President Tayyip Erdogan told Turks on Friday to sell their gold and U.S. dollars to support the country’s currency which plunged after U.S. President Donald Trump escalated a feud with NATO ally Turkey by doubling tariffs on metals imports.
The Turkish lira TRYTOM=D3 has long been falling on worries about Erdogan's influence over monetary policy and worsening relations with the United States.
On Friday the currency dropped as much as 18 percent at one point, the biggest one-day fall since a 2001 financial crisis in Turkey.
Reverberations spread through global financial markets, with European stock markets especially hit as investors took fright over banks’ exposure to Turkey. U.S. stocks were also rattled.
The lira has lost more than 40 percent this year. It hit a record low after Trump announced he had authorized higher tariffs on imports from Turkey, imposing duties of 20 percent on aluminium and 50 percent on steel.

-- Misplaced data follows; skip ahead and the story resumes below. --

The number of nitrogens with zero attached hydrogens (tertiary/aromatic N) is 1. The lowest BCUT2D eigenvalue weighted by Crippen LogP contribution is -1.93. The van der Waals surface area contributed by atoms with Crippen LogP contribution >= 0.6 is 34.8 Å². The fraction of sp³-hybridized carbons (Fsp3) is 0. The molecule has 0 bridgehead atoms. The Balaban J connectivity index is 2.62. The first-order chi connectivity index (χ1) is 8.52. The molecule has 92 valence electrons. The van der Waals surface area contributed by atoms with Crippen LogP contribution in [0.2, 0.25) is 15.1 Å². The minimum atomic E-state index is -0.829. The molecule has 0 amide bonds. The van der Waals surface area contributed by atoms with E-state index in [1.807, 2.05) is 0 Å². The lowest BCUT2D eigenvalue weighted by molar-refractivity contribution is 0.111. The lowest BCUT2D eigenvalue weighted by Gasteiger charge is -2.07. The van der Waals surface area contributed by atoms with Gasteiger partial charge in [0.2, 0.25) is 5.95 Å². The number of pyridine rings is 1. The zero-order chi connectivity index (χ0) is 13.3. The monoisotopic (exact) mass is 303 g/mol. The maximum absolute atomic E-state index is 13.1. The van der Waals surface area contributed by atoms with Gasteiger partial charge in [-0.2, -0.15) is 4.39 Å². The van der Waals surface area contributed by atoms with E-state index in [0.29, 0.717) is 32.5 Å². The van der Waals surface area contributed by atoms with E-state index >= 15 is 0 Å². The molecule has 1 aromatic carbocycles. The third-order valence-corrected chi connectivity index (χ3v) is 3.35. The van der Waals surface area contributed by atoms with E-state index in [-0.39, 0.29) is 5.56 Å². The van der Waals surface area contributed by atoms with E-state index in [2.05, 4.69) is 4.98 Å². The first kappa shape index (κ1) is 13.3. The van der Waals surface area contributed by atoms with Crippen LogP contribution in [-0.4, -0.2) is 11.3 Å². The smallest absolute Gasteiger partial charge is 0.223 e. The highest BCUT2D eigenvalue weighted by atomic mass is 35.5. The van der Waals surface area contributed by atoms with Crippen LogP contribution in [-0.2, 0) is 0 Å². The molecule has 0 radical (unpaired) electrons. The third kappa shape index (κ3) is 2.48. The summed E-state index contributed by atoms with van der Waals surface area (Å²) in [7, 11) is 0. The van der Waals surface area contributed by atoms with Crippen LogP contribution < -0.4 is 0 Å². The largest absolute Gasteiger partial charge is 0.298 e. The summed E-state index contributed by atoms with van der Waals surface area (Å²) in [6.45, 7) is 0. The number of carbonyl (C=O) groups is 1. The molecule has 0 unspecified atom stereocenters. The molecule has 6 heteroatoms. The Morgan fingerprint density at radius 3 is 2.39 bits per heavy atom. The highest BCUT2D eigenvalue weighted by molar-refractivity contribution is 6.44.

The lira, Trump noted on Twitter, “slides rapidly downward against our very strong Dollar!”
“Our relations with Turkey are not good at this time!” he wrote.
An important emerging market, Turkey borders Iran, Iraq and Syria and has been mostly pro-Western for decades. Financial upheaval there risks further destabilising an already volatile region.
Without naming countries, Erdogan said supporters of a failed military coup two years ago, which Ankara says was organised by a U.S.-based Muslim cleric, were attacking Turkey in new ways since his re-election two months ago.
The new duties on Turkey are double the level that Trump imposed in March on steel and aluminium imports from a range of countries. The White House said he had authorized them under a section of U.S. trade law that allows for tariffs on national security grounds.
Turkey’s trade ministry said the tariffs were against World Trade Organization rules.